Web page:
Futures slid as much as 0.5 percent in New York, as investors across financial markets fled risky assets while Trump faces the biggest crisis of his presidency over a series of damaging revelations. That’s countering optimism after government data showed U.S. stockpiles dropped last week for a sixth straight weekly decline and crude production fell for the first time in 13 weeks, ending the longest stretch of gains since 2012.
Investors are rattled by the political uncertainty amid increasing concern over the health of the global economy. In the oil market, Russia and Saudi Arabia said this week they’re in favor of extending output curbs by the Organization of Petroleum Exporting Countries and its partners until March to shrink global stockpiles. Prices have slipped since reaching a 19-month closing high in February on speculation U.S. supply will undercut their efforts.
“Trump turmoil may take its toll on the oil market,” said Min Byungkyu, a global market strategist at Yuanta Securities Korea Co. in Seoul. “Although OPEC’s extension of production cuts should hold oil’s gain, the political risks we are seeing in the U.S. may discourage investments and that certainly won’t be a good sign for an oil rally.”
West Texas Intermediate for June delivery dropped as much as 25 cents to $48.82 a barrel and was at $48.92 on the New York Mercantile Exchange at 12:05 p.m. in Singapore. Prices gained 41 cents to settle at $49.07 on Wednesday, the highest level since April 28. Total volume traded was about 7.6 percent above the 100-day average.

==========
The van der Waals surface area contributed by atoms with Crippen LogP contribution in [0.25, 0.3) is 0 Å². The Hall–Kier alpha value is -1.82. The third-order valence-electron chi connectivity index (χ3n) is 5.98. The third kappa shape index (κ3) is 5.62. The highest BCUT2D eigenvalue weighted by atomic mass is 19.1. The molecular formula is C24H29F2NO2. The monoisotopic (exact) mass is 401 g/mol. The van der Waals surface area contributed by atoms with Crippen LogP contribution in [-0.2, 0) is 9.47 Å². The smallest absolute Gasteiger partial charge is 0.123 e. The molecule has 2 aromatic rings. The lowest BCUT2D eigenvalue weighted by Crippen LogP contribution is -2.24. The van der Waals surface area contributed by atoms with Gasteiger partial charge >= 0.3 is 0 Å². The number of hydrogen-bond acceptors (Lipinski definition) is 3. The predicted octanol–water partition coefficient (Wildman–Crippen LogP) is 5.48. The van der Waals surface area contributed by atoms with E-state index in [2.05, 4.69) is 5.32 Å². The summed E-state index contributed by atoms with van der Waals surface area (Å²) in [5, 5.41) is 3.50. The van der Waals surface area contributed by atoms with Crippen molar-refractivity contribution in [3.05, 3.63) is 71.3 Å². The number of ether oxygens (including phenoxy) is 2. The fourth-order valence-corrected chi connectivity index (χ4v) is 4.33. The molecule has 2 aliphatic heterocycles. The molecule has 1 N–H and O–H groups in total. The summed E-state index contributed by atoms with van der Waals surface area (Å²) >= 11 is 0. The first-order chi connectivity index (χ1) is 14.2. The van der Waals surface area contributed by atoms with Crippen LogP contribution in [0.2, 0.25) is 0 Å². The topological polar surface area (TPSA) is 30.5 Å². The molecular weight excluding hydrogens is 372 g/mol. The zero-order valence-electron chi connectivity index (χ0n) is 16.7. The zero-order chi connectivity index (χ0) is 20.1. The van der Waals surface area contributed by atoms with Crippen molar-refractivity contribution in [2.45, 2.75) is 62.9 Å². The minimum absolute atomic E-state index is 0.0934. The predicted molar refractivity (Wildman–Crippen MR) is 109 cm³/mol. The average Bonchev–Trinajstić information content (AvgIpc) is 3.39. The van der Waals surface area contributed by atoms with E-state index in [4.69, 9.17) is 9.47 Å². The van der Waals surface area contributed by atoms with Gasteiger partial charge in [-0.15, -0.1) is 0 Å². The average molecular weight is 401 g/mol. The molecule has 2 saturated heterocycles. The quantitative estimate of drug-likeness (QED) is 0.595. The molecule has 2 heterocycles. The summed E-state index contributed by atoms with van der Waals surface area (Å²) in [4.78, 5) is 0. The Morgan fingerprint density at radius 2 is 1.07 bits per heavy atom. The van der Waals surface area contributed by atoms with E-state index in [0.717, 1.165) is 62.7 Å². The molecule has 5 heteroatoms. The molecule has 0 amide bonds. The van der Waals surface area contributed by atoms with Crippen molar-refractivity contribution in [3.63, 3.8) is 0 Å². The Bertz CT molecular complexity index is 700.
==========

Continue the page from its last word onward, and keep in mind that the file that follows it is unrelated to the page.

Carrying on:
Brent for July settlement fell 17 cents to $52.04 a barrel on the London-based ICE Futures Europe exchange. The contract gained 56 cents, or 1.1 percent, to close at $52.21 on Wednesday. The global benchmark crude traded at a $2.80 premium to July WTI.
U.S. crude stockpiles fell 1.75 million to 520.8 million barrels last week, down from a record 535.5 million at the end of March, according to the Energy Information Administration. The nation’s oil production dropped to 9.3 million barrels a day, EIA data released Wednesday shows.
- Venezuela, the oil-rich Latin American nation that signed up to OPEC’s supply cuts, has reduced production more than any other member in the past year. And it’s not even trying.
- Iraq is on track for what may be the country’s highest monthly crude exports even as the Middle East nation supports moves to extend OPEC-led production cuts aimed at trimming bloated global inventories.